I got married really young. Not young as in my parents needed to sign a permission waiver young, but young enough that my wife and I got married before anyone else we know. We met at a bar, she took my Motorola flip phone out of my hand and into hers, and put the name “Megan” in the directory. In the outfit she was wearing I would have said yes if she’d asked me to marry her right then.
She didn’t, so I waited five weeks and did the asking. She said yes, and a few weeks after that we were married in the Little White Chapel in Las Vegas.
I went from being one of the most eligible bachelors in the small city we lived in (it didn’t take much, with no stint in rehab and a college degree on the way, I was golden) to a married father of her (and now our) four-year old within a matter of months. By the time I was 26, I was married with three kids.
This year we will celebrate 11 years of marriage, and while we have had some hard times, the decision to get married young is one of the best decisions I’ve ever made. For me, and for my career.
Vesting Me in My Life
When Megan and I got married I was still roughly 60 credits shy of a bachelor’s degree. I made $24,000 per year, and I slept on a twin mattress on the floor of an apartment that, at its best, smelled like grilled cheese. At its worst it smelled…much worse. My roommate and I were 21 and 22, and not neat freaks, per say.
In fact, my future wife informed me quite quickly that if I wanted her to spend the night our apartment had to meet her standards, and she cleaned it to demonstrate exactly what her standards were.
I saw what type of changes I would have to make in my own habits, and thought it would be easier to just marry her and bring her skillset into the house on a permanent basis.
Not everyone saw the wisdom of getting married so young, so quickly. When I told my mom that I was getting married, her first response was, “You’ll never finish school.”
But I did. And with Megan’s support and help I finished more school, and still more school after that. I took those degrees and that work and turned it into a career that, just like the demographics of the little family that we created, was far different than most of my peers.
For me, being married and having a family wasn’t a distraction that kept me from being focused on my career. Just the opposite.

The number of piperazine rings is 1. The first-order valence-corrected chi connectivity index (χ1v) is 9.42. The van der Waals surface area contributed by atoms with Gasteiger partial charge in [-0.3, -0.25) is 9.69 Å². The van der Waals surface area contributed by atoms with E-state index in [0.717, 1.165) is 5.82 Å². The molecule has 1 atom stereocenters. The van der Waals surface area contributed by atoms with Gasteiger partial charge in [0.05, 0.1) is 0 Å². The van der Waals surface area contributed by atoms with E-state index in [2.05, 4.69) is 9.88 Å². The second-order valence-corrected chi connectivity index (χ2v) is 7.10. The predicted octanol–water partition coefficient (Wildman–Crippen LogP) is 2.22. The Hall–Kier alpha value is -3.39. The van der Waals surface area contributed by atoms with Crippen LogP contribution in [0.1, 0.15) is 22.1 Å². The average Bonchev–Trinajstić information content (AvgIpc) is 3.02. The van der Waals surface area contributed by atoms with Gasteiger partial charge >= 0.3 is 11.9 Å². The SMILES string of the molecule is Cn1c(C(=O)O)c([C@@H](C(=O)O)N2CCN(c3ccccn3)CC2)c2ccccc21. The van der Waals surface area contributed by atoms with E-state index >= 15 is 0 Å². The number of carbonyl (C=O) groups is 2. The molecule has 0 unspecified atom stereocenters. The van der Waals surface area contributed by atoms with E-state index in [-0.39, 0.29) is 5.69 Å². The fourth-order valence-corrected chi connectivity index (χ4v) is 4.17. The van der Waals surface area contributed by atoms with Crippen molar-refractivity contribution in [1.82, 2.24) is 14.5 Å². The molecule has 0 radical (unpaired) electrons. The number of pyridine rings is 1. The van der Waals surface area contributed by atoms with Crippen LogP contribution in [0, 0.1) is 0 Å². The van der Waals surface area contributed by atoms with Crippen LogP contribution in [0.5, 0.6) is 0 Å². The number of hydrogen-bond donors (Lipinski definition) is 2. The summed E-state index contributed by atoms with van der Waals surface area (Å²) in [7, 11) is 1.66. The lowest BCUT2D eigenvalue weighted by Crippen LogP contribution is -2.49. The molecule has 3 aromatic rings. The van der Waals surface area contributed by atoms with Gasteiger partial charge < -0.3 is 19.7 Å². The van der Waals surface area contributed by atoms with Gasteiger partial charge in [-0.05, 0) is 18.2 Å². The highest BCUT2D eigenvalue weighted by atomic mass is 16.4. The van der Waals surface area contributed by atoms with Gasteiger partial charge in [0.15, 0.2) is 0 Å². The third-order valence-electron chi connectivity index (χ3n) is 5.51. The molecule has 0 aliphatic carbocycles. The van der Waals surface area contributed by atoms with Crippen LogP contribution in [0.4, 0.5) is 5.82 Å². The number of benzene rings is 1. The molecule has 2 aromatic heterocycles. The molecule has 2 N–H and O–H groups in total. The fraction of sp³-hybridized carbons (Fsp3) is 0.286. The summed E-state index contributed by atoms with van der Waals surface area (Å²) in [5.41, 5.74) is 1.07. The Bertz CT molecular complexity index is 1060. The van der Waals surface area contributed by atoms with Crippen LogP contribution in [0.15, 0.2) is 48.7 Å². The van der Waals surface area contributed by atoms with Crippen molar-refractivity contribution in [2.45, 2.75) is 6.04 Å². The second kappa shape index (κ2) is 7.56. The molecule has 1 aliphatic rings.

Having a family and being married vested me in my own life and career.
Being married and having kids young gave me something lose. It gave me people to let down. It gave weight to every decision I made. More than anything, it gave me people to make proud. Having a family didn’t prevent me from focusing on my career—it forced me to focus on my career, and to take it seriously.
Your Path is Your Own
This isn’t a pro-marriage article. “Marry young and you’ll succeed” is no better advice then “wait to get married so you can focus on your career”. Your life path is your own.
But if you view marriage as a potential threat to your career, the chances that you will be very successful at either your career or your marriage are no greater at 35 than they are 22.
The person that you choose to make a life with should be an asset to all of your goals, but that person can’t become that until you view him or her that way. You might meet that person at 22, or you might meet her at 42.
For Megan and me, I’m glad our marriage started at 22. I’m glad we grew up together. I’m glad we remember our first apartment and its thin walls, and that our first major purchase together was a used Ford Explorer that we had to drive around the block to make sure it still ran before we sold it a year later. I’m glad our first apartment was in a ghetto together—it makes this middle-class house we live in now seem like Jay-Z and Beyonce’s house (or at least one of their vacation rentals).
So if some girl or guy walks up to you, puts their name in your phone, makes you laugh all night, then gives you a ride home when you need it, don’t base your potential future with them on some notion you held before that moment.
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Something to think about.